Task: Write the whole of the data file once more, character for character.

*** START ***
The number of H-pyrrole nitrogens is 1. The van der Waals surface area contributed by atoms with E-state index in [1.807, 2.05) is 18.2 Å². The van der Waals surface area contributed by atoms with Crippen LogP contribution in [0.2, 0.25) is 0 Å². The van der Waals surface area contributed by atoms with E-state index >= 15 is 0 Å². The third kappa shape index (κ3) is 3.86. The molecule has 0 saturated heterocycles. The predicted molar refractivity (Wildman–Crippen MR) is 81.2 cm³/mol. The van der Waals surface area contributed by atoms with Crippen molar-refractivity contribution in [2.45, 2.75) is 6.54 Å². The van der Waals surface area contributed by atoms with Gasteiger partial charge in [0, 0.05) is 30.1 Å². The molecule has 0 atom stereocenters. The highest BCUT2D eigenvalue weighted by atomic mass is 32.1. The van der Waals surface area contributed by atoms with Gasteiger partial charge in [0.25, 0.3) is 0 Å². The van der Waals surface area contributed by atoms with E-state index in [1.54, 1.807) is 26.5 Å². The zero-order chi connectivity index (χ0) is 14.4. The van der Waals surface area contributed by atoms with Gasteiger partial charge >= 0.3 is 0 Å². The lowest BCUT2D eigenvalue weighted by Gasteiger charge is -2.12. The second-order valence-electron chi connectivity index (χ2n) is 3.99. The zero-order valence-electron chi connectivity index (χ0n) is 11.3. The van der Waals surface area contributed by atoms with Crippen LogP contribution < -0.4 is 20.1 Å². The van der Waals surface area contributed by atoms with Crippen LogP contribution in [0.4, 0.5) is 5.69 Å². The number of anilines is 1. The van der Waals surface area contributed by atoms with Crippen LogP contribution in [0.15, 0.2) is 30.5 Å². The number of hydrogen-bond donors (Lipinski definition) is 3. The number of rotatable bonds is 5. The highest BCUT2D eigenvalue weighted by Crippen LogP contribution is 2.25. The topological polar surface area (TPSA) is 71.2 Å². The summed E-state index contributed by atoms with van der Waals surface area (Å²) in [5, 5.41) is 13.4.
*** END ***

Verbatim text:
The number of H-pyrrole nitrogens is 1. The van der Waals surface area contributed by atoms with E-state index in [1.807, 2.05) is 18.2 Å². The van der Waals surface area contributed by atoms with Crippen LogP contribution in [0.2, 0.25) is 0 Å². The van der Waals surface area contributed by atoms with E-state index >= 15 is 0 Å². The third kappa shape index (κ3) is 3.86. The molecule has 0 saturated heterocycles. The predicted molar refractivity (Wildman–Crippen MR) is 81.2 cm³/mol. The van der Waals surface area contributed by atoms with Crippen molar-refractivity contribution in [2.45, 2.75) is 6.54 Å². The van der Waals surface area contributed by atoms with Gasteiger partial charge in [0, 0.05) is 30.1 Å². The molecule has 0 atom stereocenters. The highest BCUT2D eigenvalue weighted by atomic mass is 32.1. The van der Waals surface area contributed by atoms with Gasteiger partial charge in [0.25, 0.3) is 0 Å². The van der Waals surface area contributed by atoms with E-state index in [1.54, 1.807) is 26.5 Å². The zero-order chi connectivity index (χ0) is 14.4. The van der Waals surface area contributed by atoms with Gasteiger partial charge >= 0.3 is 0 Å². The lowest BCUT2D eigenvalue weighted by Gasteiger charge is -2.12. The second-order valence-electron chi connectivity index (χ2n) is 3.99. The zero-order valence-electron chi connectivity index (χ0n) is 11.3. The van der Waals surface area contributed by atoms with Crippen LogP contribution < -0.4 is 20.1 Å². The van der Waals surface area contributed by atoms with Crippen LogP contribution in [0.4, 0.5) is 5.69 Å². The number of anilines is 1. The van der Waals surface area contributed by atoms with Crippen LogP contribution in [0.15, 0.2) is 30.5 Å². The number of hydrogen-bond donors (Lipinski definition) is 3. The number of rotatable bonds is 5. The highest BCUT2D eigenvalue weighted by Crippen LogP contribution is 2.25. The topological polar surface area (TPSA) is 71.2 Å². The summed E-state index contributed by atoms with van der Waals surface area (Å²) in [5, 5.41) is 13.4.